Quilt Story: Black Rural Women, White Urban Entrepreneurs, and the American Dream
Working for the Southern Rural Research Project (SRRP), which was interested in getting the Department of Agriculture to play a more responsible role in what was happening to the Black farmer, three of us interviewed tenant farmers in Wilcox County about their lives, with a focus on the inadequate nutritional value of what they ate. When we asked these people why they didn't plant vegetables (we were prepared to tell them about combining incomplete proteins), many told us that the owners of the land did not permit them have own gardens. Indeed, the rows of cotton or soybeans usually came right up to the front step. Most ate cornbread and molasses, fatback, and greens, often supplemented by the surplus food package provided by the USDA, which was mostly made up of carbohydrates.
The families we spoke to were living in unpainted shacks, many of them without glass in the windows, and the space between boards was insulated by newspapers. The shacks were cold in the winter. While the tenants had electricity (and television), they cooked on old wood-burning stoves that were very hot in the summer, and had no indoor plumbing.
The SRRP tried to get publicity for the lack of protein in the diets of Black farmers, and we told the national media (e.g. Newsweek, etc.) that on a given day we were distributing ground beef in a town in Greene County. It was against ordinances to do that, and we were prepared to get arrested. But the media didn't come, and the demonstration was ignored by the town police.
Eventually Gary Hunt, Nancy Scheper, and I wrote an article about the conditions we had seen and talked about with tenant farmers, taking the USDA food programs to task for failing to prevent malnutrition in the Black Belt. The piece was accepted by Ramparts, a glossy left-wing magazine, but before it could be published, the editors asked us to rewrite it from the point of view of the impact, on poor Blacks in Alabama, of the guaranteed annual wage that Ramparts was sure Nixon was going to get passed! We rewrote our article, saying that things would be only marginally better with a guaranteed annual wage. This was because we felt that the fundamental problem in the rural south was the perpetuation of a form of slavery (or feudalism) under the tenant-farming system, which was driving Black farmers to migrate North to troubled racial ghettos. That article was published as "Nixon's Guaranteed Annual Poverty" in Ramparts in November of 1969 and reprinted in Divided We Stand (1970).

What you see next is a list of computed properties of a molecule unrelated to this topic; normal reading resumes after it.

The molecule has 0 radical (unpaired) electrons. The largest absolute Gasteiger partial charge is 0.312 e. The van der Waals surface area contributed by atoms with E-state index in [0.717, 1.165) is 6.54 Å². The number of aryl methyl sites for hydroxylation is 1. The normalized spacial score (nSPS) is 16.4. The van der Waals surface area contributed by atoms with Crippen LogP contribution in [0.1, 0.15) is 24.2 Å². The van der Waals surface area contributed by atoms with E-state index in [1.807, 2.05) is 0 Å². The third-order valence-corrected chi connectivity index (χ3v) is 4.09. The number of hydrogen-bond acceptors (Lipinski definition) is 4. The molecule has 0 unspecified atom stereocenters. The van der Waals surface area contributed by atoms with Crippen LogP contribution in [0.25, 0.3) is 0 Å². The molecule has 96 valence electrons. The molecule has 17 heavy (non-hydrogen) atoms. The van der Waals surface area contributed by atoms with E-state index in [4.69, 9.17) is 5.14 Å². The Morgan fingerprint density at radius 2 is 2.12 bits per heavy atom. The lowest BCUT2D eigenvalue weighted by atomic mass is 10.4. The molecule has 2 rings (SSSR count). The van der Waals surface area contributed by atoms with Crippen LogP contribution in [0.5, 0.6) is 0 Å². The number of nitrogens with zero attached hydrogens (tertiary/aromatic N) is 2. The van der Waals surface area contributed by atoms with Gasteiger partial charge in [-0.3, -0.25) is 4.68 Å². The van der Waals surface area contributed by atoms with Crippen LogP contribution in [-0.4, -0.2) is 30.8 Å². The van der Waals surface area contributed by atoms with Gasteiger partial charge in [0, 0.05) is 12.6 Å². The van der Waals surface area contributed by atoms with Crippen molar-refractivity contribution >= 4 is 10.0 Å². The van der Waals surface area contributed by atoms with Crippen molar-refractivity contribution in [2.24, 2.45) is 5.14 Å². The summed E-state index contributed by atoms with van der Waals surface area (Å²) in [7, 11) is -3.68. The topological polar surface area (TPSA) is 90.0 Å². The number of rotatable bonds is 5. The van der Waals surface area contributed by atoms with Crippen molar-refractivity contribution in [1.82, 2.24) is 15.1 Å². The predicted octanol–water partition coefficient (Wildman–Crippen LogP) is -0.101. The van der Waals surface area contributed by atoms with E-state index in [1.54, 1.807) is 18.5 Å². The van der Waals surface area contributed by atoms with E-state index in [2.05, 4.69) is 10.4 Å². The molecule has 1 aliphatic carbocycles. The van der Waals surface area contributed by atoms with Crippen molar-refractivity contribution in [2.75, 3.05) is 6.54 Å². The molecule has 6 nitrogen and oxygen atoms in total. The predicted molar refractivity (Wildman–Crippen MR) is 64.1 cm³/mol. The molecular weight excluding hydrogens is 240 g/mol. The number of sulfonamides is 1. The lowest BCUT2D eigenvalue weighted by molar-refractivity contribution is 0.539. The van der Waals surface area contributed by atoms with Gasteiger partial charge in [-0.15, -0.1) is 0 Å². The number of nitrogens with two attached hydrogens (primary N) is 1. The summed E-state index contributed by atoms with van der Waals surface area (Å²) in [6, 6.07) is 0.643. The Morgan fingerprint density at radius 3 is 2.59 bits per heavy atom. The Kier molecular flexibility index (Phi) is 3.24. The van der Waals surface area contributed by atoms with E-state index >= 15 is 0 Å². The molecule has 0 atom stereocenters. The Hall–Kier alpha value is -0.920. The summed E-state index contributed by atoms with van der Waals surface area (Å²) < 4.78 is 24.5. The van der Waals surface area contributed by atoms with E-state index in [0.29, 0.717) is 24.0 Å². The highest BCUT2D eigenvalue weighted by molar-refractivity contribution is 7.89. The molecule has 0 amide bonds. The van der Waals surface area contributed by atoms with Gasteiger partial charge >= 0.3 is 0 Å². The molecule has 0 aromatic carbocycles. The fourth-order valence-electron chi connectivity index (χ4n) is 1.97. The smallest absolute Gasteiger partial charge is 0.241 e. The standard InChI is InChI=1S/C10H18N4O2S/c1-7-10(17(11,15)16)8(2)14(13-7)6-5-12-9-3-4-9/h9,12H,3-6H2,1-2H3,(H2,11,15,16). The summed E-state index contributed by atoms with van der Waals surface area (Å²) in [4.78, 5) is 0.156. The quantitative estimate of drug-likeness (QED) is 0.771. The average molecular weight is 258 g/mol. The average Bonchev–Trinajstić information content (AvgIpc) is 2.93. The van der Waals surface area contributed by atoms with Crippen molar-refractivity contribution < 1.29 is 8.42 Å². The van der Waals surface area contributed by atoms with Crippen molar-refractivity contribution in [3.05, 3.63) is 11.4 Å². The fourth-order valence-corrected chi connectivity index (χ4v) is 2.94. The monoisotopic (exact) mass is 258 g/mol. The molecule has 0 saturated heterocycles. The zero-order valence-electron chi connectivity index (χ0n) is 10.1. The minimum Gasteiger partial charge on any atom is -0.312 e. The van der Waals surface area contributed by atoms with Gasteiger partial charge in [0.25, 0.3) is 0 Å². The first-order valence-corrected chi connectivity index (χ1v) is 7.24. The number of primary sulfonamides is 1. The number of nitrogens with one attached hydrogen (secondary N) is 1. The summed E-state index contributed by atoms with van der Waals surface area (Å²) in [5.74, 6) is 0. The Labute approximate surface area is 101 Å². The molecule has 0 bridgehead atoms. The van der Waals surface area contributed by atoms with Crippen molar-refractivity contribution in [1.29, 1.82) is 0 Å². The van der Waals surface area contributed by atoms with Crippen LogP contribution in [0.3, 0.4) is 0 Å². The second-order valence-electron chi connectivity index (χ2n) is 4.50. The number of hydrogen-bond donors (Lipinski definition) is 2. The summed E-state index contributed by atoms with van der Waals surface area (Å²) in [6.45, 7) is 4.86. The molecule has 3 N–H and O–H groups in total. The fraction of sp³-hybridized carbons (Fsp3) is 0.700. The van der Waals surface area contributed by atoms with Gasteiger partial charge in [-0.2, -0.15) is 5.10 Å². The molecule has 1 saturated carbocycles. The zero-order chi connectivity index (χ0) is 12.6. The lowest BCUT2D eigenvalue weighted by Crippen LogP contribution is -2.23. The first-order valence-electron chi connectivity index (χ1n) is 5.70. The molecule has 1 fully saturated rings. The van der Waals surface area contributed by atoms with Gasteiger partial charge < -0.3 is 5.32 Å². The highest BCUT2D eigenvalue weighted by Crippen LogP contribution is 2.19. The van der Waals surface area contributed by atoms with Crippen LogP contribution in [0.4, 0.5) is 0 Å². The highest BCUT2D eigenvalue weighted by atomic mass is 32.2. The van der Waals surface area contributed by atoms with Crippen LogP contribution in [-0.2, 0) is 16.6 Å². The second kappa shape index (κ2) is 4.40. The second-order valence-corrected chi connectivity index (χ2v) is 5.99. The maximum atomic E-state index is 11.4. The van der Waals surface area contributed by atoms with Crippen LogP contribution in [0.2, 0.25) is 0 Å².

We three writers lived in Gee's Bend, in Wilcox County, where people lived ontheir own land and had snug little houses that the federal government had helped them build. This happened when the New Deal's Farm Security Administration, in 1937, bought a plantation and made it a cooperative experiment. In 1946, the government sold small farms to the descendants of the former slaves, afterward tenant farmers, at low prices and interest rates. In 1968 the Gee's Benders were small independent farmers without indoor plumbing, telephones, or, for the most part, cars, but unlike the tenants we interviewed they had protein in their diets. They had been unusually active in the civil rights movement, registering to vote in large numbers, and many participated in the famous march across the bridge in Selma because they did not have to fear eviction for political activity.
The Bend was the home of the Freedom Quilting Bee. Started in 1965, it was run as a coop, and sold quilts to Northern department stores. When we left, we took quilts with us to sell where we lived.
Later, I was active in the women's liberation movement, and became an English professor, teaching mostly at Ohio University, where I was also Director of Women's Studies. Now that I am retired, I live in Philadelphia and am involved in the attempt to get single-payer healthcare. I worked to get Obama elected, and much of my writing is political journalism. My current project is to research and write about the history of Gee's Bend, whose quilts have become famous, shown in museums all over the country. I hope that my article will play a part in the attempt to revive the Freedom Quilting Bee that is now underway.